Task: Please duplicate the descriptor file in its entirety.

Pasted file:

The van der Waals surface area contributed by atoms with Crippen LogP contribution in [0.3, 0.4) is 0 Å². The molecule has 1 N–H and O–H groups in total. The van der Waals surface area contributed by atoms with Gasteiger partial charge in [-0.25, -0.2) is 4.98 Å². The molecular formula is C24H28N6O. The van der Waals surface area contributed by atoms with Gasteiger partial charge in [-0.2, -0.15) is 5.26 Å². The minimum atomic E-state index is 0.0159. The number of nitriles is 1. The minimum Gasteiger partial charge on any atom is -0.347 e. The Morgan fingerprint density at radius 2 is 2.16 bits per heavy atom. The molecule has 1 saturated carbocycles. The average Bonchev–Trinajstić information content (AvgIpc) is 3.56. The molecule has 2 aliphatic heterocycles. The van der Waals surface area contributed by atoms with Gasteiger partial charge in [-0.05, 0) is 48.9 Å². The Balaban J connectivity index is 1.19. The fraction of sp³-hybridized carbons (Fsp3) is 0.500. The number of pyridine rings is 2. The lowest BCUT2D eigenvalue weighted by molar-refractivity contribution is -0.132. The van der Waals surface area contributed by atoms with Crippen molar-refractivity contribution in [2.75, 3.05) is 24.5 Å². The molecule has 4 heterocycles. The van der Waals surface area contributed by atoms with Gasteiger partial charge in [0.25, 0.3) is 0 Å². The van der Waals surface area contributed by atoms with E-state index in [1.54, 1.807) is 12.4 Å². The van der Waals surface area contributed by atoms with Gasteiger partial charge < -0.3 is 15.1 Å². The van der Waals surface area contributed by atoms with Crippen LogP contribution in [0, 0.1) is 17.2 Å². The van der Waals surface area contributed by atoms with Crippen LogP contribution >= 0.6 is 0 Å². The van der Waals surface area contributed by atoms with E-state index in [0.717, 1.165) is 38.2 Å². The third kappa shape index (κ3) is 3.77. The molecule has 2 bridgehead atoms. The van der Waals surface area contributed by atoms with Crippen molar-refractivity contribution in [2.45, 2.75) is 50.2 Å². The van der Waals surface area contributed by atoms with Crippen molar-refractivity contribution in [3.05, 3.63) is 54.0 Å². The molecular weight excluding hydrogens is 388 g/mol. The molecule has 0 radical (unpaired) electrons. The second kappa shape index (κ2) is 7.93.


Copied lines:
The van der Waals surface area contributed by atoms with Crippen LogP contribution in [0.3, 0.4) is 0 Å². The molecule has 1 N–H and O–H groups in total. The van der Waals surface area contributed by atoms with Gasteiger partial charge in [-0.25, -0.2) is 4.98 Å². The molecular formula is C24H28N6O. The van der Waals surface area contributed by atoms with Gasteiger partial charge in [-0.2, -0.15) is 5.26 Å². The minimum atomic E-state index is 0.0159. The number of nitriles is 1. The minimum Gasteiger partial charge on any atom is -0.347 e. The Morgan fingerprint density at radius 2 is 2.16 bits per heavy atom. The molecule has 1 saturated carbocycles. The average Bonchev–Trinajstić information content (AvgIpc) is 3.56. The molecule has 2 aliphatic heterocycles. The van der Waals surface area contributed by atoms with Gasteiger partial charge in [-0.05, 0) is 48.9 Å². The Balaban J connectivity index is 1.19. The fraction of sp³-hybridized carbons (Fsp3) is 0.500. The number of pyridine rings is 2. The lowest BCUT2D eigenvalue weighted by molar-refractivity contribution is -0.132. The van der Waals surface area contributed by atoms with Crippen molar-refractivity contribution in [2.75, 3.05) is 24.5 Å². The molecule has 4 heterocycles. The van der Waals surface area contributed by atoms with Gasteiger partial charge in [0.25, 0.3) is 0 Å². The van der Waals surface area contributed by atoms with E-state index in [1.54, 1.807) is 12.4 Å². The van der Waals surface area contributed by atoms with Gasteiger partial charge < -0.3 is 15.1 Å². The van der Waals surface area contributed by atoms with Crippen LogP contribution in [0, 0.1) is 17.2 Å². The van der Waals surface area contributed by atoms with Crippen LogP contribution >= 0.6 is 0 Å². The van der Waals surface area contributed by atoms with E-state index in [0.717, 1.165) is 38.2 Å². The third kappa shape index (κ3) is 3.77. The molecule has 2 bridgehead atoms. The van der Waals surface area contributed by atoms with Crippen molar-refractivity contribution in [2.45, 2.75) is 50.2 Å². The van der Waals surface area contributed by atoms with Crippen molar-refractivity contribution in [3.05, 3.63) is 54.0 Å². The molecular weight excluding hydrogens is 388 g/mol. The molecule has 0 radical (unpaired) electrons. The second kappa shape index (κ2) is 7.93.